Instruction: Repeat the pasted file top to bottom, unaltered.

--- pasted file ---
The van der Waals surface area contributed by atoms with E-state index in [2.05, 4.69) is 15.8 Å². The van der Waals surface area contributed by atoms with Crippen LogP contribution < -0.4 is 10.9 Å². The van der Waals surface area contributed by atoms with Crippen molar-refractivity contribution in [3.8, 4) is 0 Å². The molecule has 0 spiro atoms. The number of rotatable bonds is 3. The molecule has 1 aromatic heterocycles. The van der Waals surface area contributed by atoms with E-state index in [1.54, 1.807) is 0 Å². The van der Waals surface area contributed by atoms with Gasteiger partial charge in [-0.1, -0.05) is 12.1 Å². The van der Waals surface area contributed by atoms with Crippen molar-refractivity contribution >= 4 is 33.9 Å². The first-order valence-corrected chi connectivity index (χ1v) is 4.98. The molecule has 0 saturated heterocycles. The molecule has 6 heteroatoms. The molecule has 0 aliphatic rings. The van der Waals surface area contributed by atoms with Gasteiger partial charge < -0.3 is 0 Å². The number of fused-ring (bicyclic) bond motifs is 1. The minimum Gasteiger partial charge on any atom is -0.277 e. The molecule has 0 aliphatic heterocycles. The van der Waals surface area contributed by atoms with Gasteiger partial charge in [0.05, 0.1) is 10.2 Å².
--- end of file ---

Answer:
The van der Waals surface area contributed by atoms with E-state index in [2.05, 4.69) is 15.8 Å². The van der Waals surface area contributed by atoms with Crippen LogP contribution < -0.4 is 10.9 Å². The van der Waals surface area contributed by atoms with Crippen molar-refractivity contribution in [3.8, 4) is 0 Å². The molecule has 0 spiro atoms. The number of rotatable bonds is 3. The molecule has 1 aromatic heterocycles. The van der Waals surface area contributed by atoms with E-state index in [1.54, 1.807) is 0 Å². The van der Waals surface area contributed by atoms with Gasteiger partial charge in [-0.1, -0.05) is 12.1 Å². The van der Waals surface area contributed by atoms with Crippen molar-refractivity contribution >= 4 is 33.9 Å². The first-order valence-corrected chi connectivity index (χ1v) is 4.98. The molecule has 0 saturated heterocycles. The molecule has 6 heteroatoms. The molecule has 0 aliphatic rings. The van der Waals surface area contributed by atoms with Gasteiger partial charge < -0.3 is 0 Å². The number of fused-ring (bicyclic) bond motifs is 1. The minimum Gasteiger partial charge on any atom is -0.277 e. The molecule has 0 aliphatic heterocycles. The van der Waals surface area contributed by atoms with Gasteiger partial charge in [0.05, 0.1) is 10.2 Å².